The following is one of my favorite poems, by (with out a doubt) one of my favorite poets of the modern day. Ted Hughes the master of poetry and not relationships. This poem is quite disturbing, although the way it holds together, seems to work really well. I enjoy the way, he shows the bulls fighting awkwardly, and I see that as an indirect reflection on the poet himself.
This is from his last collection of poetry that was published, Birthday Letters. It was in many ways an autobiographical work, a lot of it based on his relationship with Sylvia Plath. She committed suicide and this collection broke his 35 year silence on the matter. In the last eighteen months of his life, he struggled with cancer. It was during this he decided he needed to publish these poems about Sylvia.
This was published in February 1998, he passed away in October that year.
You Hated Spain Ted Hughes
Spain frightened you.
Where I felt at home.
The blood-raw light,
The oiled anchovy faces, the African
Black edges to everything, frightened you.
Your schooling had somehow neglected Spain.
The wrought-iron grille, death and the Arab drum.
You did not know the language, your soul was empty
Of the signs, and the welding light
Made your blood shrivel.
Bosch Held out a spidery hand and you took it
Timidly, a bobby-sox American.
You saw right down to the Goya funeral grin
And recognized it, and recoiled
As your poems winced into chill, as your panic
Clutched back towards college America.
So we sat as tourists at the bullfight
Watching bewildered bulls awkwardly butchered,
Seeing the grey-faced matador, at the barrier
Just below us, straightening his bent sword
And vomiting with fear. And the horn
That hid itself inside the blowfly belly
Of the toppled picador punctured
What was waiting for you. Spain
Was the land of your dreams: the dust-red cadaver
You dared not wake with, the puckering amputations
No literature course had glamorized.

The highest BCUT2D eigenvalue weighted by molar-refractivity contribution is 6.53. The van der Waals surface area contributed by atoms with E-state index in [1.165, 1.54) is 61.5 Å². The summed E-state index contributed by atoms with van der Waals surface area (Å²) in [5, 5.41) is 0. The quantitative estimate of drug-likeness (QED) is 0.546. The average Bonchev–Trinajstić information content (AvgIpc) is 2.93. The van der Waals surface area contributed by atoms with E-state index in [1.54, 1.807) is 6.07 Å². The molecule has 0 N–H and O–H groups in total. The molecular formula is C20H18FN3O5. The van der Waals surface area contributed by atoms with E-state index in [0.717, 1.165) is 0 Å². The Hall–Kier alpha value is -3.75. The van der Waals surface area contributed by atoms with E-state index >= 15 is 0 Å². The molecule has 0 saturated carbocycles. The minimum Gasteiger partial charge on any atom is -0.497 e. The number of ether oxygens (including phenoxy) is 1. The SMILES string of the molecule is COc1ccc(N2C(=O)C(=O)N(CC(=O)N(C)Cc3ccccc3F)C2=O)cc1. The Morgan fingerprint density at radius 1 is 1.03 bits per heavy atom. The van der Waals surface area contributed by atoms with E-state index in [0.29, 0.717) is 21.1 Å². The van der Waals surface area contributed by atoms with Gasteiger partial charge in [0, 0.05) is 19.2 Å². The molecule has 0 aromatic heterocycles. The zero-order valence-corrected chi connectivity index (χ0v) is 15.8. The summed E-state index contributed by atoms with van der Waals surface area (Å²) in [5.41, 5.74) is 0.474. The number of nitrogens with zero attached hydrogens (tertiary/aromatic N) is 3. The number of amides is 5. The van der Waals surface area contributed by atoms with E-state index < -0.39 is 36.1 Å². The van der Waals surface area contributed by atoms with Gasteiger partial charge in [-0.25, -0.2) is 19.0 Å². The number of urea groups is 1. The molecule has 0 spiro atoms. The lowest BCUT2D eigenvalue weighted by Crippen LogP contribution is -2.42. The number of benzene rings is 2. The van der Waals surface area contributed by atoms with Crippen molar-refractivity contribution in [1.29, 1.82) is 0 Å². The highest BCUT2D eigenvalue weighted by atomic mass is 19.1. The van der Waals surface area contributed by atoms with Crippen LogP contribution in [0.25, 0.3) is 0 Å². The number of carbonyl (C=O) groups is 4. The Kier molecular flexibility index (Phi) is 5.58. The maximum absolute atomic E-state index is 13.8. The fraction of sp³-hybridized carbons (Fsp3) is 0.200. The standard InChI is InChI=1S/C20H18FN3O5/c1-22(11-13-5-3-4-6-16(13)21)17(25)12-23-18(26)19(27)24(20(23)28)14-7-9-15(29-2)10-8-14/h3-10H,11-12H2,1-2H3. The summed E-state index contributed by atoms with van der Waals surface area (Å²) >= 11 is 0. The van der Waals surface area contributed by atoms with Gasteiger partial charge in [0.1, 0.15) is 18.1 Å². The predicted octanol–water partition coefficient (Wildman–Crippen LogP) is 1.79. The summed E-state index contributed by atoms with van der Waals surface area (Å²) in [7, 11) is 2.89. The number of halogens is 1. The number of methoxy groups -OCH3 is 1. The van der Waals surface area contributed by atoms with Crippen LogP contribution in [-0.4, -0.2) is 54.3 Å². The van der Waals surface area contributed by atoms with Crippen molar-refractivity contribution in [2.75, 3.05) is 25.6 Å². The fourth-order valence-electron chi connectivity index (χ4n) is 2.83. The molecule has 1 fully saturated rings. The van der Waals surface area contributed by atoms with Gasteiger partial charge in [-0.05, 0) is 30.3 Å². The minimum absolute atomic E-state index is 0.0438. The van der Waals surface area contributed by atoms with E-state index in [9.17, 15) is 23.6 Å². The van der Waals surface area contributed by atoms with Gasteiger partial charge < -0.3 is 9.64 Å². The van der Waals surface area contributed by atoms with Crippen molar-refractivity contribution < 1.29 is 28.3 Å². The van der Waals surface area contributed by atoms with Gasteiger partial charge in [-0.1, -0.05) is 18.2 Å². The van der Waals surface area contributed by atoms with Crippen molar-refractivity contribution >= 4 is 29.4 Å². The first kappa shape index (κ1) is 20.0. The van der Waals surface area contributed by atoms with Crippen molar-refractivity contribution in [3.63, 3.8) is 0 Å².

The juju land behind your African lips.
Spain was what you tried to wake up from
And could not. I see you, in moonlight,
Walking the empty wharf at Alicante
Like a soul waiting for the ferry,
A new soul, still not understanding,
Thinking it is still your honeymoon
In the happy world, with your whole life waiting,
Happy, and all your poems still to be found.
One thing that is common in the volume Birthday Letters is Hughes referring to Sylvia as American. This was her nationality, but its an indication on his relationship with her. I’m guessing that he felt a bit detached from her, which is the reason he refers to her as an outsider. He makes many of the poems personal, using the word ‘you’ that is a direct voice to Sylvia. So I see confusion in this poem along with the rest of the anthology.
Hughes at the time was a more established poet than Plath was, although I think he could sense that she was a genius. Some say if Plath hadn’t struggled with her personal life, she might’ve gone on to rival Hughes’ poetry. Sadly that’ll never be known. I also sense in this poem that he patronizes Plath. It is slight, although its clear that he does see she her as below him. Despite using the words like ‘you’ and ‘we’ he can’t escape isolating Plath, with images like “bobby-sox American” (line 13) and “your African lips” (line 29).
In the last line he speaks about her as happy. I’ve always associated that word with children, or a simple idea. This lasting word backs up my previous point that Hughes saw Plath as someone different from himself. This is inexplicably beautiful and tragic.